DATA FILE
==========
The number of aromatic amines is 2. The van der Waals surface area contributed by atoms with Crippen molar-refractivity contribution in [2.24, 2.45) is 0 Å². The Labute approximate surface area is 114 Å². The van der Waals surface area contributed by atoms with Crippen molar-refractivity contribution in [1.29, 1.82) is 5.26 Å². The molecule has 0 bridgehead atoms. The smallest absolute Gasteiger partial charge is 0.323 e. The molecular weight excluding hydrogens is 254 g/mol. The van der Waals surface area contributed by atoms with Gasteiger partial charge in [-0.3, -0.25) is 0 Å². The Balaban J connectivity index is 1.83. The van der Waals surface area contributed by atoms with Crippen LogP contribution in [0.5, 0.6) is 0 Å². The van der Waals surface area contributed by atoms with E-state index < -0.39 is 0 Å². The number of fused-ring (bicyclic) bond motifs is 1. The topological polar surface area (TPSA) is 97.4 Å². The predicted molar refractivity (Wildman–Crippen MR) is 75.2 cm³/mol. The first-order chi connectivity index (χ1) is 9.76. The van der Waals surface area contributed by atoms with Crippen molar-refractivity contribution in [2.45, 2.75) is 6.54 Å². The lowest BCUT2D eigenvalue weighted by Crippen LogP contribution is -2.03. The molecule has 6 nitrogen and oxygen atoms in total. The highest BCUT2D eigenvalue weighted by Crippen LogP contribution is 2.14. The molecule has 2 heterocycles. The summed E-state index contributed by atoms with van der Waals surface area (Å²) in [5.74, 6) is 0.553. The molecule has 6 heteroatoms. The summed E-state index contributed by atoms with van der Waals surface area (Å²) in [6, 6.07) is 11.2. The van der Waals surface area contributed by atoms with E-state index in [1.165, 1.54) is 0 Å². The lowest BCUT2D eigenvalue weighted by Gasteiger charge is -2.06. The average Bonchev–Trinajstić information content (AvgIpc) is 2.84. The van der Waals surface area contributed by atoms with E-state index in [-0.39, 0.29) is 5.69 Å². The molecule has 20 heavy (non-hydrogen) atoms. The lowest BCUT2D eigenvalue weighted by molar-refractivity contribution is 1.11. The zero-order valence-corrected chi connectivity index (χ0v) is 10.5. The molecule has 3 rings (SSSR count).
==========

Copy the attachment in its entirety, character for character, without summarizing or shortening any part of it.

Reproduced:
The number of aromatic amines is 2. The van der Waals surface area contributed by atoms with Crippen molar-refractivity contribution in [2.24, 2.45) is 0 Å². The Labute approximate surface area is 114 Å². The van der Waals surface area contributed by atoms with Crippen molar-refractivity contribution in [1.29, 1.82) is 5.26 Å². The molecule has 0 bridgehead atoms. The smallest absolute Gasteiger partial charge is 0.323 e. The molecular weight excluding hydrogens is 254 g/mol. The van der Waals surface area contributed by atoms with Gasteiger partial charge in [-0.3, -0.25) is 0 Å². The Balaban J connectivity index is 1.83. The van der Waals surface area contributed by atoms with Crippen LogP contribution in [0.5, 0.6) is 0 Å². The van der Waals surface area contributed by atoms with E-state index < -0.39 is 0 Å². The number of fused-ring (bicyclic) bond motifs is 1. The topological polar surface area (TPSA) is 97.4 Å². The predicted molar refractivity (Wildman–Crippen MR) is 75.2 cm³/mol. The first-order chi connectivity index (χ1) is 9.76. The van der Waals surface area contributed by atoms with Crippen molar-refractivity contribution in [2.45, 2.75) is 6.54 Å². The lowest BCUT2D eigenvalue weighted by Crippen LogP contribution is -2.03. The molecule has 6 nitrogen and oxygen atoms in total. The highest BCUT2D eigenvalue weighted by Crippen LogP contribution is 2.14. The molecule has 2 heterocycles. The summed E-state index contributed by atoms with van der Waals surface area (Å²) in [5.74, 6) is 0.553. The molecule has 6 heteroatoms. The summed E-state index contributed by atoms with van der Waals surface area (Å²) in [6, 6.07) is 11.2. The van der Waals surface area contributed by atoms with E-state index in [1.165, 1.54) is 0 Å². The lowest BCUT2D eigenvalue weighted by Gasteiger charge is -2.06. The average Bonchev–Trinajstić information content (AvgIpc) is 2.84. The van der Waals surface area contributed by atoms with E-state index in [-0.39, 0.29) is 5.69 Å². The molecule has 20 heavy (non-hydrogen) atoms. The lowest BCUT2D eigenvalue weighted by molar-refractivity contribution is 1.11. The zero-order valence-corrected chi connectivity index (χ0v) is 10.5. The molecule has 3 rings (SSSR count).